21 May, 2013

Book Review - The Book Thief

From Goodreads: It is 1939. Nazi Germany. The country is holding its breath. Death has never been busier, and will be busier still. By her brother's graveside, Liesel's life is changed when she picks up a single object, partially hidden in the snow. It is The Gravedigger's Handbook, left behind there by accident, and it is her first act of book thievery. So begins a love affair with books and words, as Liesel, with the help of her accordian-playing foster father, learns to read. Soon she is stealing books from Nazi book-burnings, the mayor's wife's library, wherever there are books to be found. But these are dangerous times. When Liesel's foster family hides a Jewish fist-fighter in their basement, Liesel's world is both opened up, and closed down. In superbly crafted writing that burns with intensity, award-winning author Markus Zusak has given us one of the most enduring stories of our time.

Thoughts: Wow. Just wow. Where to start with this? The language - beautiful. Zusak's writing is phenomenal. I found myself frequently stopping to post quotes on Facebook just to share with everyone.

I've seen so many young men over the years who think they're running at other young men. They are not. They're running at me. (Death, taking about war)

A definition not found in the dictionary-Not leaving: an act of trust and love, often deciphered by children.

After ten minutes or so, what was most prominent in the cellar was a kind of nonmovement. Their bodies were welded together and only their feet changed position or pressure. Stillness was shackled to their faces. They watched each other and waited.

In fact, I'm pretty sure I could open this book to just about any page and find something that captures my attention immediately. Add to that a storyline that breaks your heart one minutes and lifts you to great heights the next, and you have a book that will stay with you long after you have finished it.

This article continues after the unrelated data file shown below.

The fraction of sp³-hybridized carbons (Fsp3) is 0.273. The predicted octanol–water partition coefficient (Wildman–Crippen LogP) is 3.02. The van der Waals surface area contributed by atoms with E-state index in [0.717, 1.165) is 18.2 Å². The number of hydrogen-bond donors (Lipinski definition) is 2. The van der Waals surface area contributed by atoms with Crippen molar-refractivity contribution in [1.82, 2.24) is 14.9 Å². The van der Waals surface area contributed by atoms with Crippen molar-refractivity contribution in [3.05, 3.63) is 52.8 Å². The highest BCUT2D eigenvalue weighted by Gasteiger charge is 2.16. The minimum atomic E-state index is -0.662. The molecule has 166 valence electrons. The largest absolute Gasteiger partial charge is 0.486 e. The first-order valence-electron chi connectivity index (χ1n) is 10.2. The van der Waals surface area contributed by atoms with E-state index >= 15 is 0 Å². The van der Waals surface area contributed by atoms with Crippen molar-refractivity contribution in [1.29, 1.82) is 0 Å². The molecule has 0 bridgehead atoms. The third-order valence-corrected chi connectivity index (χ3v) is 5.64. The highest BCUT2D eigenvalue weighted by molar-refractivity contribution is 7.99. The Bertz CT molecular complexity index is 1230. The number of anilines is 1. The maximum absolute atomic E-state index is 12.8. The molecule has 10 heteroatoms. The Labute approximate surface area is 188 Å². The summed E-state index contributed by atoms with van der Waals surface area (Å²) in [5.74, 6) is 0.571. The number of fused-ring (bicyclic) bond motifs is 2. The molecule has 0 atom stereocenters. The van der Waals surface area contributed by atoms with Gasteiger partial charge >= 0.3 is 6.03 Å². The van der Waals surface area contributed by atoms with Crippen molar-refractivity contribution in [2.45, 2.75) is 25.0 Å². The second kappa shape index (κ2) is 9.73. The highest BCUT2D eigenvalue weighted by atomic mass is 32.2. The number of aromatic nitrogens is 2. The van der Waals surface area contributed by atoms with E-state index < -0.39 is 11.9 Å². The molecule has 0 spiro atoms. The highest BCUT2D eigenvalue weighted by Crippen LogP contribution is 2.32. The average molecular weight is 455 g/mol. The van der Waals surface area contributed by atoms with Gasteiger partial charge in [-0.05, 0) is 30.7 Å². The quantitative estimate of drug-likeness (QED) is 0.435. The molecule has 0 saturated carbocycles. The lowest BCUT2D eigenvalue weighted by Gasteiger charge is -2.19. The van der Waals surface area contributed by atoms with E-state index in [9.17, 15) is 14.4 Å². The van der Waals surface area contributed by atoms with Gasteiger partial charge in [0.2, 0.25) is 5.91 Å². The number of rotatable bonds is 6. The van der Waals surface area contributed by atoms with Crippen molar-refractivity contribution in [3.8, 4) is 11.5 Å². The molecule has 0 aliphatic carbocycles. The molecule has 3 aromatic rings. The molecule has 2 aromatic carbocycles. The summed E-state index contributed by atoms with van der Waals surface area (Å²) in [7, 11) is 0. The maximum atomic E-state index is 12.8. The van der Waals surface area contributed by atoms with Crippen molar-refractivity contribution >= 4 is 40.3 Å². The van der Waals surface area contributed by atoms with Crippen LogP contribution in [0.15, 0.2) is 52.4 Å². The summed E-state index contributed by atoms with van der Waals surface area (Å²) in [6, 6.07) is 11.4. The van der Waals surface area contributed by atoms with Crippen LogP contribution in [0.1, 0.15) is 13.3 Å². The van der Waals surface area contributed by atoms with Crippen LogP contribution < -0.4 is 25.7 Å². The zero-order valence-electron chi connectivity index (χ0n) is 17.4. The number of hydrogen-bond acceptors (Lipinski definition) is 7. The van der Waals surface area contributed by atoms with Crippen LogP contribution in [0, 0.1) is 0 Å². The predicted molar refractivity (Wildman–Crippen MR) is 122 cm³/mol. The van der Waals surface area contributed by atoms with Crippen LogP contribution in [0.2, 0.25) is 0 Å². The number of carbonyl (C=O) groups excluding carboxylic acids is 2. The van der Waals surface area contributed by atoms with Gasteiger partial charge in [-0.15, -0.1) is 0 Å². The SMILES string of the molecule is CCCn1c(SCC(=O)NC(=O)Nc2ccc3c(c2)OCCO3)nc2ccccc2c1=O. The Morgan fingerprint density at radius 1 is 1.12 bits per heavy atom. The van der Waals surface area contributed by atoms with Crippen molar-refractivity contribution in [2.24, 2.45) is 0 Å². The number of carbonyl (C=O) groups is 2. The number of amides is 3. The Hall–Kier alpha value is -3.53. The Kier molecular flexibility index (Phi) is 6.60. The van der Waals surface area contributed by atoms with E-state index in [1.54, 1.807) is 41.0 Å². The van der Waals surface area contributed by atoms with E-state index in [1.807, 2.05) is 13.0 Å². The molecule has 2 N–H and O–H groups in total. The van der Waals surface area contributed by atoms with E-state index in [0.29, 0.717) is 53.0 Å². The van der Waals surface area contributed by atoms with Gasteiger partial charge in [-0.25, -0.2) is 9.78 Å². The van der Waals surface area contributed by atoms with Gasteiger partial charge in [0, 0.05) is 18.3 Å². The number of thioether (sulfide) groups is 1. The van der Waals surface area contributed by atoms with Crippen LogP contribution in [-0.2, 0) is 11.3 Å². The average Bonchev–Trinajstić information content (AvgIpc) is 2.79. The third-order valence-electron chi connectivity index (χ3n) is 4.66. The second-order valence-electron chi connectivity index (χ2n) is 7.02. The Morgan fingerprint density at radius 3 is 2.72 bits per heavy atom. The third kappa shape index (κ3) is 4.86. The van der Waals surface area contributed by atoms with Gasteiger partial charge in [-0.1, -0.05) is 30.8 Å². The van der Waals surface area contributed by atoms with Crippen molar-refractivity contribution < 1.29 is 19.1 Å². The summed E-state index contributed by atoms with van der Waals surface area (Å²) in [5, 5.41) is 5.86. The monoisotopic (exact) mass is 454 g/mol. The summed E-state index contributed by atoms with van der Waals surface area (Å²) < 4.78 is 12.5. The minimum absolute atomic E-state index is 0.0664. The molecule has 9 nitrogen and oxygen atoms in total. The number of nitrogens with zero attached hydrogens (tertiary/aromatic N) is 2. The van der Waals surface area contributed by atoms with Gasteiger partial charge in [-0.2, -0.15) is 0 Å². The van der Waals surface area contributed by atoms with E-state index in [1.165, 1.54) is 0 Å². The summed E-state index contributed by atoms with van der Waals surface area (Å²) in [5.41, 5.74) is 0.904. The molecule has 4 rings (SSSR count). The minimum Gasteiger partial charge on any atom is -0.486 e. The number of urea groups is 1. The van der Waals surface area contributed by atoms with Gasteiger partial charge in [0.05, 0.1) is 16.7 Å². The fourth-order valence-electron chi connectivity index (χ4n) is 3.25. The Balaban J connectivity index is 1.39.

Zusak weaves a tale so poignant  and emotional you are truly lost in his world for the time you are reading. As I approached the end I became more reluctant to read it, both because I didn't want it to end and because I didn't want it to end the way I knew it would. His characters breath, walk through your house and laugh at your silly little life and your silly little worries. As for the narrator - Death - he draws you attention to things you never thought about, gives a different perspective on the world we live in.

I guess humans like to watch a little destruction. Sand castles, houses of cards, that's where they begin. Their great skills is their capacity to escalate.

I wanted to tell the book thief many things, about beauty and brutality. But what could I tell her about those things that she didn't already know? I wanted to explain that I am constantly overestimating and underestimating the human race-that rarely do I ever simply estimate it. I wanted to ask her how the same thing could be so ugly and so glorious, and its words and stories so damning and brilliant.

Perhaps the best way to summon up this book for me is from another reviewer on Goodreads. Tamara said:
If you love to read and if you love to care about the characters you read about and if you love to eat words like they're ice cream and if you love to have your heart broken and mended on the same page, this book is for you.

Challenges: eBook Challenge; Aussie Author Challenge